The End of Welfare as We Don't Know It

Tresy Kilbourne tresyk at
Mon Oct 12 10:31:55 PDT 1998

Max Sawicky writes:

>The tax burden on middle class has been very stable
>for the past twenty years.

Social security taxes have been raised 9 times since 1977, and have increased 31%. This of course is a tax that only affects the first $55,000 of income. From 1971 to 1991, the combined tax bills of median-income families increased 329 percent. (Barlett & Steele, "Who Really Pays the Taxes?" p. 104) The government now taxes unemployment benefits. Some stable burden.

>The share of taxes paid
>by the rich has gone up a lot (because their income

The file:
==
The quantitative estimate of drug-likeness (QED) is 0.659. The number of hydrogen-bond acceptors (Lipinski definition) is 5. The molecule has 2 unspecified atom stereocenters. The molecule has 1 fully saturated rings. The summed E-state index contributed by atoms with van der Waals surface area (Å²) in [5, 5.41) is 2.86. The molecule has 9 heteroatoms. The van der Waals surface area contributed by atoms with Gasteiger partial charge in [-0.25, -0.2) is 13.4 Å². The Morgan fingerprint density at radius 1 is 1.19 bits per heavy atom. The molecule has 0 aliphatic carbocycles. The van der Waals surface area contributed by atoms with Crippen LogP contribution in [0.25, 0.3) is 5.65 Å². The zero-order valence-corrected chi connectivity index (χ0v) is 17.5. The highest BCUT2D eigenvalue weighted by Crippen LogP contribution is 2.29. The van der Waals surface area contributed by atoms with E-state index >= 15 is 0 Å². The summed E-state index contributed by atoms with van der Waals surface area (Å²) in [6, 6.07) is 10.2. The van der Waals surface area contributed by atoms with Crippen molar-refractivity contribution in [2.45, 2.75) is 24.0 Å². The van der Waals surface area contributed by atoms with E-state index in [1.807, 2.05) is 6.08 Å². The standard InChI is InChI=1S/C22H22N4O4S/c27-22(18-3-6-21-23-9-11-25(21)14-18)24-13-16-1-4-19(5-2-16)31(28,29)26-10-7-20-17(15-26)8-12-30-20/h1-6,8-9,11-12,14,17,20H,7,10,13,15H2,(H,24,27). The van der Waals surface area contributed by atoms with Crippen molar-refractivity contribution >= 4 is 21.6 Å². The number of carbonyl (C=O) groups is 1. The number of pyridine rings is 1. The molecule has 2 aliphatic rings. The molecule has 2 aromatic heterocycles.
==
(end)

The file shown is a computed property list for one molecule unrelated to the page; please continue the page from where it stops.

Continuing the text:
>share has).
While the top tax rate was slashed from 70% in 1977 to 39.6% in 1994. I don't know anyone who cares what their class' share of the overall tax burden is; given a choice between their class paying a smaller share and themselves paying a lower tax rate, anyone is going to choose the latter.

Put the bottom 90% out of work and the share of the top 10% goes to 100%, whatever the tax rate. Big deal. Focussing on share of the overall tax burden is flummery.

Item: in 1991 with an income of $1,324,456, George Bush paid $239,083 in federal, state, and local taxes, for an effective tax rate of 18 percent. A typical middle-income family in Oregon making an AGI of $43,690 paid 26 percent of their income in taxes (excluding things like gas taxes and such). (Who Really Pays the Taxes? p. 295.) The tax lobbyists for Bush and his fellow Yalies are clearly earning their retainers.

_____________ Tresy Kilbourne Seattle WA PGP Keys <mailto:tresyk at>

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